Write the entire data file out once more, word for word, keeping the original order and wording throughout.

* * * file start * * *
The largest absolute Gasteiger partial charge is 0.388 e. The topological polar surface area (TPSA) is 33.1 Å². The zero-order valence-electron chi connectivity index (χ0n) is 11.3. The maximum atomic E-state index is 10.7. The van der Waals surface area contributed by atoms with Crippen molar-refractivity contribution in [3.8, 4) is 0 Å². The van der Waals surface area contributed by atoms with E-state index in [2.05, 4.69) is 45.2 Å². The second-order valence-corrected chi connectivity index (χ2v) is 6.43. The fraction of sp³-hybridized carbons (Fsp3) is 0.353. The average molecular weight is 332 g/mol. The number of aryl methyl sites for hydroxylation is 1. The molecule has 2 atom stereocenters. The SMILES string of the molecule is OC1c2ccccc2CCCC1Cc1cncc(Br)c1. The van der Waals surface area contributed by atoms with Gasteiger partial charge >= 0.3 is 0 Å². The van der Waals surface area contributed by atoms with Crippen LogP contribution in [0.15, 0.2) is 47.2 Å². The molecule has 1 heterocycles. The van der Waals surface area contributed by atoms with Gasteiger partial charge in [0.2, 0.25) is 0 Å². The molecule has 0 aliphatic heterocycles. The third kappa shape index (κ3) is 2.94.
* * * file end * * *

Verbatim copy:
The largest absolute Gasteiger partial charge is 0.388 e. The topological polar surface area (TPSA) is 33.1 Å². The zero-order valence-electron chi connectivity index (χ0n) is 11.3. The maximum atomic E-state index is 10.7. The van der Waals surface area contributed by atoms with Crippen molar-refractivity contribution in [3.8, 4) is 0 Å². The van der Waals surface area contributed by atoms with E-state index in [2.05, 4.69) is 45.2 Å². The second-order valence-corrected chi connectivity index (χ2v) is 6.43. The fraction of sp³-hybridized carbons (Fsp3) is 0.353. The average molecular weight is 332 g/mol. The number of aryl methyl sites for hydroxylation is 1. The molecule has 2 atom stereocenters. The SMILES string of the molecule is OC1c2ccccc2CCCC1Cc1cncc(Br)c1. The van der Waals surface area contributed by atoms with Gasteiger partial charge >= 0.3 is 0 Å². The van der Waals surface area contributed by atoms with Crippen LogP contribution in [0.15, 0.2) is 47.2 Å². The molecule has 1 heterocycles. The van der Waals surface area contributed by atoms with Gasteiger partial charge in [0.2, 0.25) is 0 Å². The molecule has 0 aliphatic heterocycles. The third kappa shape index (κ3) is 2.94.